In the latest move designed to lessen the amount of legal immigration in the U.S., the Trump Administration has announced that international students who are currently enrolled in US colleges and universities must depart the U.S. and abandon their studies if the school they are attending continues with on-line instruction only for the fall semester. As many schools have yet to announce their fall plans, this latest announcement leaves 1000’s of students in a tenuous and uncertain situation. The attacks against this short-sighted policy have come quickly and from multiple sources but, as with other immigration policies, the White House is tone deaf. Here is a nice summary on the impact to international students.
The USCIS has announced an extension of its accommodations for responding to RFE’s, NOID, etc during this time of COVID-19. As a practical matter, most deadlines have been extended by 60 days. The USCIS has been extremely generous in steps it has taken to serve its customers during this pandemic and they should be saluted for their efforts.
Pursuant to a settlement agreement reached in Federal Court, the USCIS has released an official Policy Memorandum which eliminates the Neufeld memo from 2010 and the contracts and itineraries memo from 2018. This is a major victory for IT and healthcare staffing cos. The new memo reminds employers that they must continue to prove the existence of an employer-employee relationship but, that is now defined per the language of the statue instead of a made up policy designed to target a specific industry. As a practical matter, this new policy should result in full approvals and will alter the number of RFE’s and the issues raised. This new policy will also change the type of evidence that is needed to file a new case.
As everyone is aware, late on June 22, the President issued a new proclamation suspending the entry for certain foreign nationals seeking to enter the U.S. on H-1B, H-2B, J-1, and L-1 visas (and applicable dependents such as H-4 and L-2). While we do not believe that this proclamation will have the intended effect of freeing up jobs for U.S. workers, we do believe that the effect will be limited to those in specific situations.
The Executive Proclamation applies only to those outside the U.S. on the effective date (12:01 am on June 24, 2020). Any foreign national currently in the U.S. will not be affected by this proclamation, either for current application or future extensions or visas at the U.S. consulate. We expect the main group that will be impacted is H-1B CAP cases filed as Consular cases. They will not be able to enter the U.S. until next year regardless of approval and visa period. H-1B CAP cases filed as a Change of Status in the US will not be affected.
Even if a person is outside the U.S, the Executive Proclamation applies only if the person does not already have a valid visa on the effective date or a valid travel document. Those with a visa stamping currently in their passport may continue to use it to enter the U.S. as normal. However, we caution to be prepared if traveling in the U.S. as there will be additional review by the officer to determine whether a person is exempt from the Proclamation.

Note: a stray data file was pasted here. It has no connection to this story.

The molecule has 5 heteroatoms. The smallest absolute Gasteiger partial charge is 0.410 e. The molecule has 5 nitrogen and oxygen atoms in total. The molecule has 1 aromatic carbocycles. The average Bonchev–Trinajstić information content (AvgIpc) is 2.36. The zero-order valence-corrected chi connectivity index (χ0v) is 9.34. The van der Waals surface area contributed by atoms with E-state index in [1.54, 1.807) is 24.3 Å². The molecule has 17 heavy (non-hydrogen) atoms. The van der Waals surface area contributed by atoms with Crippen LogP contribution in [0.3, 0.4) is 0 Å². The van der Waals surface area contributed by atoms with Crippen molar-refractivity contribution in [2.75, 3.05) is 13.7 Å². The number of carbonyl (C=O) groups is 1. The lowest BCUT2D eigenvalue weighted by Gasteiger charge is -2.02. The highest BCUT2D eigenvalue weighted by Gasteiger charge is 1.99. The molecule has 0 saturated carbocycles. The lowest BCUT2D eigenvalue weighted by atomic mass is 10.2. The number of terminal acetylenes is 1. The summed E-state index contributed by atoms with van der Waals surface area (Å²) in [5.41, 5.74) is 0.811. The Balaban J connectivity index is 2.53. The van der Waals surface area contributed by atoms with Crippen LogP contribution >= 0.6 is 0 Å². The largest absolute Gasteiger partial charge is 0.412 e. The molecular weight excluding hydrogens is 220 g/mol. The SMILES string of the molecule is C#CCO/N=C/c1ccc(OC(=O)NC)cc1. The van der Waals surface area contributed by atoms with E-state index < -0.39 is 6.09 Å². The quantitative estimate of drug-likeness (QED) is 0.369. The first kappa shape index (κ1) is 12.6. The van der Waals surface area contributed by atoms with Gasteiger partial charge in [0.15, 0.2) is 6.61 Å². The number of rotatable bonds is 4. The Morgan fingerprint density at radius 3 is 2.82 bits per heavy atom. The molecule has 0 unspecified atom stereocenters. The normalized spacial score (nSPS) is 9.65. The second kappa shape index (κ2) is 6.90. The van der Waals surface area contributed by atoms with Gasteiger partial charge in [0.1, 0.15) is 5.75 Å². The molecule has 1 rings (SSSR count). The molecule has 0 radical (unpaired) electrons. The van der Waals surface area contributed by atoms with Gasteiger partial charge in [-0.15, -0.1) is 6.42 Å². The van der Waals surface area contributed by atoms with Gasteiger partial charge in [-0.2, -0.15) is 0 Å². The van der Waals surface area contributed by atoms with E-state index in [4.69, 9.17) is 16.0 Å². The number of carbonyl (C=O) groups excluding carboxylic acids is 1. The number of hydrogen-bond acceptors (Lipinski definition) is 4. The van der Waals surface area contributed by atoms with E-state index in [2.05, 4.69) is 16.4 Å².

The J-1 restriction is limited to only interns, trainees, teachers, au pairs and camp counselors; it does not restrict entry for researchers, physicians or any other J-1 category.
As a result of the is order, anyone who is affected by the Executive Proclamation will be unable to obtain a visa unless they meet one of the exceptions which includes:
(1) any lawful permanent resident of the United States;
(2) any person who is the spouse or child, as defined in the Immigration and Nationality Ac;
(3) any person seeking to enter the United States to provide temporary labor or services essential to the United States food supply chain; and
(4) any person whose entry would be in the national interest as determined by the Secretary of State, the Secretary of Homeland Security, or their respective designees.
It is worth reemphasizing that visas not listed, such as E-1, E-2, E-3, O-1, P, TN (Canadian and Mexican), are not included and entry on these visas can continue as normal. Furthermore, the filing and processing of U.S. permanent resident applications (Application to Adjust Status) have not been impacted by this Proclamation. USCIS and DOL may continue to process such applications.
If you have questions about a specific scenario not covered above, please contact your HNM attorney. Stay safe.
This week, the U.S. Supreme Court struck down an order from the Trump Administration seeking to end the DACA program. There is speculation that the WH will attempt to simply slap a coat of paint on its flawed order and re-publish but, for now, the DACA program remains intact. The current DACA program remains a temporary fix and needs Congressional action to craft a long-term solution. The plight of Dreamers spans multiple Presidencies and regardless of who has been in the WH or in Congress, a solution has not been found. Although there is widespread support for the Dreamers themselves, there is not widespread support for providing benefits and amnesty for their parents and potentially other family members, hence the decades long impasse. For employers that have DACA employees, we would strongly urge you to explore options for sponsoring them for permanent residency.
The Department of State (DOS) has released the July Visa Bulletin and there was significant forward movement in multiple categories which is unusual this late in the fiscal year. The “All Other” EB3 moved forward another 6 mos. as did EB3 for the Philippines, Mexico, and Vietnam. India EB1 jumped forward 10 months. The difference between India EB2 and EB3 is only 5 weeks. The USCIS has indicated that they will use the Final Action Date chart for I-485 filings in July.